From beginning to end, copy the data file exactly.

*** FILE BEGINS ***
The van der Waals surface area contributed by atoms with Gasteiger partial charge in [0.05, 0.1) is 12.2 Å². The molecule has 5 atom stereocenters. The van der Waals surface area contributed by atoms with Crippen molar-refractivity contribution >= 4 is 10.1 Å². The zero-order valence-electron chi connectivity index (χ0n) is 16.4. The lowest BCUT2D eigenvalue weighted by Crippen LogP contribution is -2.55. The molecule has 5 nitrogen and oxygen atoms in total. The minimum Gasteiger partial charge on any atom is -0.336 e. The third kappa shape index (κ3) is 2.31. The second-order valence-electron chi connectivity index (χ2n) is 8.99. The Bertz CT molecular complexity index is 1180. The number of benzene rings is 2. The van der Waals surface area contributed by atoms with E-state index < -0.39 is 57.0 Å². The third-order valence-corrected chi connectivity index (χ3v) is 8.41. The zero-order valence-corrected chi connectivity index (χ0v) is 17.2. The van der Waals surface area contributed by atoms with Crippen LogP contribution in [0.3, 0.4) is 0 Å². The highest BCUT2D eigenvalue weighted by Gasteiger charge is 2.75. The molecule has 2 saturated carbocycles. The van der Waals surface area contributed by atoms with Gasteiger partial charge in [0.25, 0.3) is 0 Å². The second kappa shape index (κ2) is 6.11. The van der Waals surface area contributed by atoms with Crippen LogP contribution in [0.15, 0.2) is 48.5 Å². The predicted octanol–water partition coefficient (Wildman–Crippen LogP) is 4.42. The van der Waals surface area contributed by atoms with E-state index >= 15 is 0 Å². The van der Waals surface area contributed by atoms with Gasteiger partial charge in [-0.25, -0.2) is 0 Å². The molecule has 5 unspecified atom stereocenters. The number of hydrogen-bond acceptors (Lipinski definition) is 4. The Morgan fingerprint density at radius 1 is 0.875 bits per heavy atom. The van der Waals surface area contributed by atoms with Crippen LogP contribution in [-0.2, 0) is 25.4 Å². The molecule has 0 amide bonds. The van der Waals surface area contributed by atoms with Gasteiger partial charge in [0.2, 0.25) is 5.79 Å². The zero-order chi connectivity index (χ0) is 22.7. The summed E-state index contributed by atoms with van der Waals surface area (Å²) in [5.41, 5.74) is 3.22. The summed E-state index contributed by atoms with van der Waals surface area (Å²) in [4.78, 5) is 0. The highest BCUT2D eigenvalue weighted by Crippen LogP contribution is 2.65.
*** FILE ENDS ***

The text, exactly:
The van der Waals surface area contributed by atoms with Gasteiger partial charge in [0.05, 0.1) is 12.2 Å². The molecule has 5 atom stereocenters. The van der Waals surface area contributed by atoms with Crippen molar-refractivity contribution >= 4 is 10.1 Å². The zero-order valence-electron chi connectivity index (χ0n) is 16.4. The lowest BCUT2D eigenvalue weighted by Crippen LogP contribution is -2.55. The molecule has 5 nitrogen and oxygen atoms in total. The minimum Gasteiger partial charge on any atom is -0.336 e. The third kappa shape index (κ3) is 2.31. The second-order valence-electron chi connectivity index (χ2n) is 8.99. The Bertz CT molecular complexity index is 1180. The number of benzene rings is 2. The van der Waals surface area contributed by atoms with E-state index < -0.39 is 57.0 Å². The third-order valence-corrected chi connectivity index (χ3v) is 8.41. The zero-order valence-corrected chi connectivity index (χ0v) is 17.2. The van der Waals surface area contributed by atoms with Crippen LogP contribution in [0.3, 0.4) is 0 Å². The highest BCUT2D eigenvalue weighted by Gasteiger charge is 2.75. The molecule has 2 saturated carbocycles. The van der Waals surface area contributed by atoms with Gasteiger partial charge in [0.25, 0.3) is 0 Å². The second kappa shape index (κ2) is 6.11. The van der Waals surface area contributed by atoms with Crippen LogP contribution in [0.15, 0.2) is 48.5 Å². The predicted octanol–water partition coefficient (Wildman–Crippen LogP) is 4.42. The van der Waals surface area contributed by atoms with E-state index >= 15 is 0 Å². The van der Waals surface area contributed by atoms with Gasteiger partial charge in [-0.25, -0.2) is 0 Å². The molecule has 5 unspecified atom stereocenters. The number of hydrogen-bond acceptors (Lipinski definition) is 4. The Morgan fingerprint density at radius 1 is 0.875 bits per heavy atom. The van der Waals surface area contributed by atoms with Crippen LogP contribution in [-0.2, 0) is 25.4 Å². The molecule has 0 amide bonds. The van der Waals surface area contributed by atoms with Gasteiger partial charge in [0.2, 0.25) is 5.79 Å². The zero-order chi connectivity index (χ0) is 22.7. The summed E-state index contributed by atoms with van der Waals surface area (Å²) in [5.41, 5.74) is 3.22. The summed E-state index contributed by atoms with van der Waals surface area (Å²) in [4.78, 5) is 0. The highest BCUT2D eigenvalue weighted by Crippen LogP contribution is 2.65.